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Distance Learning in BC

April 1, 2013

The terminology around distance learning and online schooling has been refined over the years.  At one time, learning from home through materials provided by the BC Ministry of Education was commonly referred to as schooling by correspondence.  This pre-computer approach provided a paper- based learning model that was sent to the student, then to the teacher to be marked, and then returned to the student.  While this approach allowed for an independent learning pace, the pace was sometimes slowed by the timing of the feedback.

With the introduction of computers and email, the correspondence reference became less relevant, and this schooling option was referred to as distance learning. Students still worked independently but the feedback for support and grade results became faster. As technology improved, more of the educational materials were made available online which added a new portability to education. The change also meant that the term “distance learning” was less applicable, and the new term of “distributed learning” was adapted as learning became less about distance and more about the availability to distributed materials. When this online learning model is combined with a classroom setting, it’s referred to as blended learning, as it includes some elements of a brick and mortar school with the versatility of distributed learning.

Much has changed, and it’s exciting to see how the 21st Century learning model continues to integrate educational standards, technology, mobility, and flexibility. By focusing on the educational goals, and finding methods of learning that incorporate technology, encourage flexibility, and allow for mobility, we are continuing to offer new options for online learning in BC.  For those who want an alternative to traditional high schools, distributed learning is very customizable. For those who want to maintain some of the social aspects of public school, distributed learning can support that too.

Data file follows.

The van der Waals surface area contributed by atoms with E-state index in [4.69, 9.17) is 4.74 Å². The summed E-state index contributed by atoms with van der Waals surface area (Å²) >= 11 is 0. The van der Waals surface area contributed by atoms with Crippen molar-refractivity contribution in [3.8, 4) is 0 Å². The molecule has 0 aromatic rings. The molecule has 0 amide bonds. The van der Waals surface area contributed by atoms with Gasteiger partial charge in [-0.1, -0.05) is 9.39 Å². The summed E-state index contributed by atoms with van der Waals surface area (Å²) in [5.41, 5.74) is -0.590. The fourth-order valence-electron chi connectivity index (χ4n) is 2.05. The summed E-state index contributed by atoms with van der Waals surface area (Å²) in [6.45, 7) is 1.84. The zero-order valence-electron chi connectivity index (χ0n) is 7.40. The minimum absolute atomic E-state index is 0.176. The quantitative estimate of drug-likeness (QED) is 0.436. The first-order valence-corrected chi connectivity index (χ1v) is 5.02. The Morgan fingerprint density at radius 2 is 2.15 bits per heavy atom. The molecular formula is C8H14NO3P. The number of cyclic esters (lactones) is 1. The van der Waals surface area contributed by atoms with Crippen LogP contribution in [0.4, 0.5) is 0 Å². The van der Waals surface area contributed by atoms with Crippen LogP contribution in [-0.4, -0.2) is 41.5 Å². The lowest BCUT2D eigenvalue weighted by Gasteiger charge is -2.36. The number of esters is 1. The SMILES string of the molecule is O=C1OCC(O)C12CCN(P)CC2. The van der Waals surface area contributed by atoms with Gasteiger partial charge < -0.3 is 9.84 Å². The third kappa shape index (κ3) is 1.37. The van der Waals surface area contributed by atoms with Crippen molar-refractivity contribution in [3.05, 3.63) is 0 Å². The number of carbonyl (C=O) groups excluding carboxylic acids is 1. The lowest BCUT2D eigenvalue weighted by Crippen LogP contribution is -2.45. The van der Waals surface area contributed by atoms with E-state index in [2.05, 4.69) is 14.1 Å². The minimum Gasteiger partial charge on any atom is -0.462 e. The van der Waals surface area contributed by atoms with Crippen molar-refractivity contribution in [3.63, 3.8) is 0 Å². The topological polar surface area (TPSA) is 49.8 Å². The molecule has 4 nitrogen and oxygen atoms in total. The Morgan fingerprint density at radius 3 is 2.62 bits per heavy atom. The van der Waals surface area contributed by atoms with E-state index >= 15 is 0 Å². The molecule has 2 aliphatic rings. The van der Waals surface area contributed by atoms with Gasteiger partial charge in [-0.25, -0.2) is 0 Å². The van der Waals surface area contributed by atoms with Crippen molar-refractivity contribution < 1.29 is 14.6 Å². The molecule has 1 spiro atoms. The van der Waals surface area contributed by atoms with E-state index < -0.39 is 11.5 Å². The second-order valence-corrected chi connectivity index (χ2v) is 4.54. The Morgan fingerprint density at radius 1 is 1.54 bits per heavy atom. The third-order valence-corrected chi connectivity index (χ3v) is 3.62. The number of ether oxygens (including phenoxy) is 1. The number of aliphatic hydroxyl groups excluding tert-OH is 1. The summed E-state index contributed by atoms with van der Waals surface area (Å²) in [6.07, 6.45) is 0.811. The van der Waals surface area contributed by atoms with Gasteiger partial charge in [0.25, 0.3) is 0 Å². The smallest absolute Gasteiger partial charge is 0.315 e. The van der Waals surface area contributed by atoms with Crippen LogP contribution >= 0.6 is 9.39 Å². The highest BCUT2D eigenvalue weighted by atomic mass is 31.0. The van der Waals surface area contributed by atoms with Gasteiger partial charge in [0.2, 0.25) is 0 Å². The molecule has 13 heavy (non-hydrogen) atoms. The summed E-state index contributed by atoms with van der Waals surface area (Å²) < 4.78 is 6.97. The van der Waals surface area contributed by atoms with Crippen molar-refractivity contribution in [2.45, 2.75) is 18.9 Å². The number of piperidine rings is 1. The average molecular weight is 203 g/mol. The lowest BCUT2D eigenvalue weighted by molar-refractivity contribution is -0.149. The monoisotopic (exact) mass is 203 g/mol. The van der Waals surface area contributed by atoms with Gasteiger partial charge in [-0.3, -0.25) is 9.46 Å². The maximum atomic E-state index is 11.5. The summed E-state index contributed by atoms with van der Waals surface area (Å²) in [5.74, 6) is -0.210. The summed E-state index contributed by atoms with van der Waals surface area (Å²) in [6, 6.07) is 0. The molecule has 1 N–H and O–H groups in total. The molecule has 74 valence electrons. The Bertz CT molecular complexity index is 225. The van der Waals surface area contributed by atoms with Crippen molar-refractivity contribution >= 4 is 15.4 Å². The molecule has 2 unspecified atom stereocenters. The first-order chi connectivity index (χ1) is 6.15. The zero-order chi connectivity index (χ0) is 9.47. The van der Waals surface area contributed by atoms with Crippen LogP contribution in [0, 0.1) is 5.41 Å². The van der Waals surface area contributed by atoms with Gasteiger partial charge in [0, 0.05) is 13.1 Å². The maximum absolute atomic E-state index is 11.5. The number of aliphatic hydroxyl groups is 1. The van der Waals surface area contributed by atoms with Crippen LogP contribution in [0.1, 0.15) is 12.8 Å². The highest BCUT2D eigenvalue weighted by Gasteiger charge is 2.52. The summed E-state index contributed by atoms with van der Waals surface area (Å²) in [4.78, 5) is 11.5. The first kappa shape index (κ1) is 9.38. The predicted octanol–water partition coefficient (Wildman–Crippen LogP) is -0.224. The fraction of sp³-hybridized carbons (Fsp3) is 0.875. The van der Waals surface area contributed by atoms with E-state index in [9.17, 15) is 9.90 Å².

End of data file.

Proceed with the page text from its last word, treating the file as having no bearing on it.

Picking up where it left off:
Enrolling with Navigate offers an innovative approach to distributed learning in BC that allows for independent learning, social interaction, and the same standard of education and graduation that would be available in other BC high schools.  Students can sign in to the D2L portal, (Desire to Learn) and access their course materials from any computer anywhere, any time.  That means they can choose to learn from home and take on a full course load, or they can choose to cross enrol to take one or two courses online while still attending their regular BC high school. 

For a more social learning experience, Navigate also offers blended learning options which combine classroom instruction with distributed learning online.  For students in the Comox Valley, Navigate’s Matrix program offers high school students a classroom environment for independent study, with a qualified instructor available for support.  In other schools on Vancouver Island, an ILC (Independent Learning Centre) is offered as a classroom space designated to independent learning. These arrangements support distributed learning students looking for an alternative to public high school.  The options are there, and registrations for online courses can be done throughout the year. If you want to know more about distributed learning, please contact one of our Navigate Counsellors.

 

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